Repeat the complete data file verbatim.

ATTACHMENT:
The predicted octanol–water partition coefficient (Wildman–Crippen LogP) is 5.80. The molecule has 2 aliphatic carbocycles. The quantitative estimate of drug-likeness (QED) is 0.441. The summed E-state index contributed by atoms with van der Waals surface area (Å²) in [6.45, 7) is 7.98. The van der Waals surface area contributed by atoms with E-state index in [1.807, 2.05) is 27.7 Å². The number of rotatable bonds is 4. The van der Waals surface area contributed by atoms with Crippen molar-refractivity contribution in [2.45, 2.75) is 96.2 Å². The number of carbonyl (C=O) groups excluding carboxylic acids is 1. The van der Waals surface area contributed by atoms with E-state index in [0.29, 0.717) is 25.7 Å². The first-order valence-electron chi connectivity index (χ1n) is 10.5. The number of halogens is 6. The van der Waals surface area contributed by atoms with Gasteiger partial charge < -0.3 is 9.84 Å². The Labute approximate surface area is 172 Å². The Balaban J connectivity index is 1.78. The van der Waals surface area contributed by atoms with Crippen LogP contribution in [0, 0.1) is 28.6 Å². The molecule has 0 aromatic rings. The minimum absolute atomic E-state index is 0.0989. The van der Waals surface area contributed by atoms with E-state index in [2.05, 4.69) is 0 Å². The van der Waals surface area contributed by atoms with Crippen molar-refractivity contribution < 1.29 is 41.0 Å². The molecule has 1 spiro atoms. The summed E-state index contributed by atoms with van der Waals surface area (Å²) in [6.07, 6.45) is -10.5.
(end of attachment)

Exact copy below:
The predicted octanol–water partition coefficient (Wildman–Crippen LogP) is 5.80. The molecule has 2 aliphatic carbocycles. The quantitative estimate of drug-likeness (QED) is 0.441. The summed E-state index contributed by atoms with van der Waals surface area (Å²) in [6.45, 7) is 7.98. The van der Waals surface area contributed by atoms with E-state index in [1.807, 2.05) is 27.7 Å². The number of rotatable bonds is 4. The van der Waals surface area contributed by atoms with Crippen molar-refractivity contribution in [2.45, 2.75) is 96.2 Å². The number of carbonyl (C=O) groups excluding carboxylic acids is 1. The van der Waals surface area contributed by atoms with E-state index in [0.29, 0.717) is 25.7 Å². The first-order valence-electron chi connectivity index (χ1n) is 10.5. The number of halogens is 6. The van der Waals surface area contributed by atoms with Gasteiger partial charge < -0.3 is 9.84 Å². The Labute approximate surface area is 172 Å². The Balaban J connectivity index is 1.78. The van der Waals surface area contributed by atoms with Crippen LogP contribution in [0, 0.1) is 28.6 Å². The molecule has 0 aromatic rings. The minimum absolute atomic E-state index is 0.0989. The van der Waals surface area contributed by atoms with E-state index in [2.05, 4.69) is 0 Å². The van der Waals surface area contributed by atoms with Crippen molar-refractivity contribution < 1.29 is 41.0 Å². The molecule has 1 spiro atoms. The summed E-state index contributed by atoms with van der Waals surface area (Å²) in [6.07, 6.45) is -10.5.